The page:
He was an extremely generous person strongly devoted to the party line, but with some very progressive ideas. For example, he was always the one, in the Conservative Party who would trigger the debates on the environment. I had the opportunity to sit with him on various commissions and committees. I was always impressed by the avant-gardism of his ideas, as well as by the pragmatism which characterized every one of his statements. To be sure, he was a philosopher but he was always very practical.

We had a lot in common. Like me he was a former teacher and in business. Consequently we would often have discussions together. Robert also talked a lot about agriculture since he represented a part urban and part rural riding. Again, since our ridings were more or less similar, we had long discussions together. I have very fond memories of Robert. He was very close to his constituents and always ready to give to others. He was courteous, friendly, competent, meticulous, hard working, and showed respect for his colleagues. Robert also loved sports and we had to discuss racquetball with him every time we talked to him.

I thank him for his great contribution to democracy in this country. To his family, his wife and four children, I offer my most sincere condolences. I leave them with a quote from French author Alexandre Dumas who said: "Those whom we loved are no longer where they were, but they are always with us, wherever we are".

The Late Robert Lloyd Wenman
Oral Question Period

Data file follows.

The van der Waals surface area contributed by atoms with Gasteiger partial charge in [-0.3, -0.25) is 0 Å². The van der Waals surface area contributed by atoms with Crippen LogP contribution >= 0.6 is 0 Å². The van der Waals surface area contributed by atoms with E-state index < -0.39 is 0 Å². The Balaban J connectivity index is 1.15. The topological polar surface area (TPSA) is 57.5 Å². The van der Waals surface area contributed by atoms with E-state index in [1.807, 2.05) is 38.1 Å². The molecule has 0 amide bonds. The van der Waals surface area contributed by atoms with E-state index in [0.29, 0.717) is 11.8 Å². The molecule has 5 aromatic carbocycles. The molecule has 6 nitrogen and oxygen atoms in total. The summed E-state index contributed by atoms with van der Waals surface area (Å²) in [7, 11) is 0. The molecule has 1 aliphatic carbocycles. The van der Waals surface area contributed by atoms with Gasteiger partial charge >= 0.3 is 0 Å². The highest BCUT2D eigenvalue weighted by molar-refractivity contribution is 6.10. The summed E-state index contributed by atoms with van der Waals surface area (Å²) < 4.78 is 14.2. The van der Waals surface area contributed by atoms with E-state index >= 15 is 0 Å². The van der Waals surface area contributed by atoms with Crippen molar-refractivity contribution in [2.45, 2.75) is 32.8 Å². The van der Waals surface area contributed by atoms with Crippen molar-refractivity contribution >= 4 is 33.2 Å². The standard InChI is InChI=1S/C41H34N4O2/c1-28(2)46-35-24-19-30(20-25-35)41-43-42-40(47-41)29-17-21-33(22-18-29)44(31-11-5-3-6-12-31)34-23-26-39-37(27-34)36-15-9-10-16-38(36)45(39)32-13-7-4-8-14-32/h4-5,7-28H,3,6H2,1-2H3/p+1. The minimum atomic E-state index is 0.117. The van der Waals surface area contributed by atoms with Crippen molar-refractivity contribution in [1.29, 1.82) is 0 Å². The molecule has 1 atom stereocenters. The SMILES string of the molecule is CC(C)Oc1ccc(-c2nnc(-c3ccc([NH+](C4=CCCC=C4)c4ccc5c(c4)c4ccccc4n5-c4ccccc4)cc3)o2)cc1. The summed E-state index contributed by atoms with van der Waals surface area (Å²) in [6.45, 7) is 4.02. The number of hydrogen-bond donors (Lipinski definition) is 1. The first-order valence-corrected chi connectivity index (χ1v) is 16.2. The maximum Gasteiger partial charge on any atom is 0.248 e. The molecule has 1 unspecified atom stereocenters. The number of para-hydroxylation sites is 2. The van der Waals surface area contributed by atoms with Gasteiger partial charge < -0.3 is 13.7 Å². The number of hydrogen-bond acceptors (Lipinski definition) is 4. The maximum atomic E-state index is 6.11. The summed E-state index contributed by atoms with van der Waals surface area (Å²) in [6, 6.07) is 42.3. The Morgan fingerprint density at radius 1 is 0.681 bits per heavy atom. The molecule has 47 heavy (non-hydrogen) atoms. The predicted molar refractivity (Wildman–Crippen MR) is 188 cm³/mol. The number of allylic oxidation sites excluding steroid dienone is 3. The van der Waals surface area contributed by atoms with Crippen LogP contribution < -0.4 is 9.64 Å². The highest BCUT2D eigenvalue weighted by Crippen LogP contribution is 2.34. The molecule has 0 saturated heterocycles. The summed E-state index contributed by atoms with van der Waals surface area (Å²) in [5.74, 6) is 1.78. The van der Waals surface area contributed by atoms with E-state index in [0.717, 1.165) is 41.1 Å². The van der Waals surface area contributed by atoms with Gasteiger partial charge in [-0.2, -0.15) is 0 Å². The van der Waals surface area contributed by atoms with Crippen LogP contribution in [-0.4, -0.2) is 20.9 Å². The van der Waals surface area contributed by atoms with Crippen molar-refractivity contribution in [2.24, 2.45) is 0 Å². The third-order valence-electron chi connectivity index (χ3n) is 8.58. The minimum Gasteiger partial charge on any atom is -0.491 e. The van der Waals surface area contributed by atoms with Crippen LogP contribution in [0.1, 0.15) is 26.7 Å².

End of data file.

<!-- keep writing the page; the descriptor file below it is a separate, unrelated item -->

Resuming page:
3:20 p.m.

Reform

Randy White Fraser Valley West, BC

Mr. Speaker, I am sad to say that last week former Conservative MP Robert Wenman passed away at the age of 54.

Mr. Wenman worked as a member of Parliament for 19 years, proudly serving the Fraser Valley West communities of Langley, Fort Langley, Aldergrove and Abbotsford.

Bob was a longstanding politician who started his public service at the age of 25 in 1966 as an MLA in British Columbia. He joined federal politics in 1974. In the House of Commons he focused on personal projects and issues such as the environment, a bill permitting passive euthanasia, the enhancement of Canada's international ties and the promotion of B.C. business opportunities with the federal government. He also was strongly anti-abortion and supported family values.

Bob and I met after the election and in the sincere and open approach for which he was known, he was kind enough to help me in those early days. For that I shall be ever thankful. He was a popular individual and active in our community. He was respected by all people and shall be missed.

Bob's contribution has made Canada a better country in which to live. I join with my Reform colleagues and all members of the House to express sincere sympathy to Mr. Wenman's family and friends. We thank Bob for his unselfish contribution.

The Late Robert Lloyd Wenman
Oral Question Period

3:20 p.m.

Bloc

Nic Leblanc Longueuil, QC

Mr. Speaker, I would also like to extend my sympathies to the family of Bob Wenman. Mr. Wenman was a very likeable colleague over the years that I worked with him. We regret his passing and we offer our condolences to his family.

B.C. Treaty Commission
Routine Proceedings

3:20 p.m.

Sault Ste. Marie
Ontario

Liberal

Ron Irwin Minister of Indian Affairs and Northern Development

Mr. Speaker, pursuant to Standing Order 32, I have the honour to table, in both official languages, the annual report of the B.C. Treaty Commission for 1993-1994.

Government Response To Petitions
Routine Proceedings

June 19th, 1995 / 3:20 p.m.

Kingston and the Islands
Ontario

Liberal

Peter Milliken Parliamentary Secretary to Leader of the Government in the House of Commons

Mr. Speaker, pursuant to Standing Order 36(8), I have the honour to table, in both official languages, the government's response to 16 petitions.